Smartphones & TikTok & Quibi

I want to watch things on my phone…what’s wrong with that?

An anime from the Japanese TV series Dr. Stone. The cartoon character brandishes a smartphone.
TV anime series, Dr.Stone

Dear Ms. Smartphone: I am confused by your last post. Jacob, my boyfriend, asked you whether he should download the Quibi app to his phone. I like Quibi and recommended it. But you gave him a mouthful about Marshall McLuhan and using TikTok. I am not understanding. Too much time indoors? Aimee (girlfriend to Jacob, MV).

Dear Aimee: Apologies if I was unclear or did not give the answer you expected! I’ll try again:

When we download and then use an app we are choosing to hand-over our two most precious resources: our time and our attention. In digital matters we also give up privacy, something I stressed on with video ads.

That said, the most valuable thing we can do to seize back our Time, our Attention, and our Privacy is to become more of a producer, and less of a consumer. Imagine you had the tools to read words and numbers but lack the tools to write or draw. You miss half of the communications equation- the result is a one-sided, top-down state of information flow. It’s critical to both Read and Write!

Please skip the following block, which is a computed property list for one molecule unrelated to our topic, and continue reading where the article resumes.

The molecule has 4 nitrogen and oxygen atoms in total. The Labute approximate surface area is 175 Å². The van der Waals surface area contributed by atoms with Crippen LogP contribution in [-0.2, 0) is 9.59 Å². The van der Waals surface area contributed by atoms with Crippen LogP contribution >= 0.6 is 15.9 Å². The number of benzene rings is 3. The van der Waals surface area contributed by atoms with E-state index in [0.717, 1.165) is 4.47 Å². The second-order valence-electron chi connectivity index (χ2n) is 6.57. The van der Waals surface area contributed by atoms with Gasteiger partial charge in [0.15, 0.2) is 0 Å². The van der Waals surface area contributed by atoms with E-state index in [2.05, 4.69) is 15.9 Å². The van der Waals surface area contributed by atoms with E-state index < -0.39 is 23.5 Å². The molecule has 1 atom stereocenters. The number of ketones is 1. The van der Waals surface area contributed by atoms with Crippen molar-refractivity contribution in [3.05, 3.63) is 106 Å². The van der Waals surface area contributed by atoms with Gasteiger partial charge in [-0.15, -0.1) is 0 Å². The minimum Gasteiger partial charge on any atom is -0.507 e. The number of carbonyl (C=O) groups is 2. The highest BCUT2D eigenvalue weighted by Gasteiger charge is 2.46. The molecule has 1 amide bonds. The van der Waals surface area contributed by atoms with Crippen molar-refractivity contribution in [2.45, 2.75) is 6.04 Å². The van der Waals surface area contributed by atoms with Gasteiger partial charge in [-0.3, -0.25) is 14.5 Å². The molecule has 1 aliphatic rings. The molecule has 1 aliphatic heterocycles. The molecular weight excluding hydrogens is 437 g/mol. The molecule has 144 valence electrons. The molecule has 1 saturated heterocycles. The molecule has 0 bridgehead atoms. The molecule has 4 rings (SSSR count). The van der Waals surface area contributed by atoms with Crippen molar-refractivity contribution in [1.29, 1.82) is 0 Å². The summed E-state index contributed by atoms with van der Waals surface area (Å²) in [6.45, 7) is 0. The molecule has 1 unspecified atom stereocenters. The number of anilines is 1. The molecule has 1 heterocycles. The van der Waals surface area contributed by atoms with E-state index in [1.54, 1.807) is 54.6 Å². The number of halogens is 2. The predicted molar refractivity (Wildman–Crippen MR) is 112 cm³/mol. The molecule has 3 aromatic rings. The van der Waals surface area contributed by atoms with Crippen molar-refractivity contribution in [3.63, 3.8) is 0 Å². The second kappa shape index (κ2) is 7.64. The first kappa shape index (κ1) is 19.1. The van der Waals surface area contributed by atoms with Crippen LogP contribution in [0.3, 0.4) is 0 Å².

Phones have been interactive from the time of Bell. We listen, we talk, and today we text. I cite McLuhan to suggest how different technologies ‘bake in’ different types of interaction. We love phones because they are an extension of ourselves and what we share. With smartphones we pass along memes, video and photography, recordings, and more.

Using our phones for one-way, TV like content like strikes me as a throw-back to older media, say cinema. If anything, more of us need to learn more about the editing and composition tools for images and video, as well as the inner-workings of our phone.

So, I’m not recommending that you start using TikTok. Tik-Tok is a teen-centric, easily dismissed beginning. I am told that it has a multitude of security issues. Some say that even Mark Zuckerberg of Facebook doesn’t see its potential. But, hidden in plain sight, is a nascent language that’s going to emerge.

We should strive to understand how algorithms monitor us; also, what makes some content, say daily memes, totally entertaining, and why do others seems totally repulsive. How do cuts and jumps in video production work and how do they change what we see or feel? We need to learn to identify when we are being spoofed and how to spoof others too. It’s all in our hands.

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